In iPadOS 14, if you hold down the Command key, you can see a list of app-specific features and their key equivalents. It’s like a quick-reference card for keyboard shortcuts. In iPadOS 15, it’s been expanded to become more like the iPad equivalent of the Mac menu bar—not only does it list keyboard shortcuts, but it can list every command in the app, and you can click any of them to execute them. iPad apps that build out the Mac menu bar for their Catalyst version can pick this feature up for free. It’s another way that the Mac and iPad are trading features and complementing one another.
Then there’s the Globe key. Hold it down in any app in iPadOS 15, and you’ll see a different set of commands, all of which can be applied globally. (Get it?) These menus are full of shortcuts to switch to the home screen (Globe-H), open a Quick Note (Globe-Q), activate Control Center (Globe-C), and pretty much any other system-level area.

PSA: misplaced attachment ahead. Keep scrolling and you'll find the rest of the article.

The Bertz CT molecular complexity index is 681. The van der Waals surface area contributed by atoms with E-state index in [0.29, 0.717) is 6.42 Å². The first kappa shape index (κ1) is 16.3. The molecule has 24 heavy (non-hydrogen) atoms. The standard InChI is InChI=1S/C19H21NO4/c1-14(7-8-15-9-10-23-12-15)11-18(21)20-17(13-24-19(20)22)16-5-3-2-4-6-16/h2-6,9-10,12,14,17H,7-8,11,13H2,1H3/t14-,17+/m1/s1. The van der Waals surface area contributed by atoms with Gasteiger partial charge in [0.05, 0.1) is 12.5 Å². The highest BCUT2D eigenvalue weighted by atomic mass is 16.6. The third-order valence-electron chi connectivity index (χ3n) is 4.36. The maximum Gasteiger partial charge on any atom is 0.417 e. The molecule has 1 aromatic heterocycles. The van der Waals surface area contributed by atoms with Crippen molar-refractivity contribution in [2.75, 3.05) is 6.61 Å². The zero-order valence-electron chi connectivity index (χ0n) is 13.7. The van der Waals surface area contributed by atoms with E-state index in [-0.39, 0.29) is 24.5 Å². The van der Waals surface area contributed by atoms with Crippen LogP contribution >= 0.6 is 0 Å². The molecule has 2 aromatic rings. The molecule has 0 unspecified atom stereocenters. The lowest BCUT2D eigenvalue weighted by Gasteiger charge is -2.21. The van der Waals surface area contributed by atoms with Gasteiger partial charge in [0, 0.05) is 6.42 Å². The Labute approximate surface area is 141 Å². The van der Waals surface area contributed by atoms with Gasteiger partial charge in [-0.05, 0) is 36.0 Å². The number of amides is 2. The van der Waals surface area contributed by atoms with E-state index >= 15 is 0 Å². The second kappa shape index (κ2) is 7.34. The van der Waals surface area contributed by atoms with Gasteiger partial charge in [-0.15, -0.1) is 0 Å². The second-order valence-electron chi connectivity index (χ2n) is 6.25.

I particularly like Snell’s suggestion regarding these new global keyboard shortcuts and the Shortcuts app in the future. As I explained on Connected this week, I’ve been using iPadOS 15 since the first beta came out at WWDC, and I’m still learning all kinds of new keyboard shortcuts that are now supported by the system. Impressively, the new Globe modifier has been associated with all sorts of system functions, including Siri and Control Center.
If you use a third-party hardware keyboard that doesn’t have a Globe key, you can always remap another one in Settings ⇾ General ⇾ Keyboard ⇾ Hardware Keyboard ⇾ Modifier Keys. And while the keyboard shortcuts menu can be dismissed by holding the Globe key (or ⌘, for app-specific commands) again or clicking outside of it, you can also press the ⌘. shortcut (which is the equivalent of an Escape button on iPadOS) to instantly close it. Lastly, you can start typing while the menu is shown to quickly filter commands by name.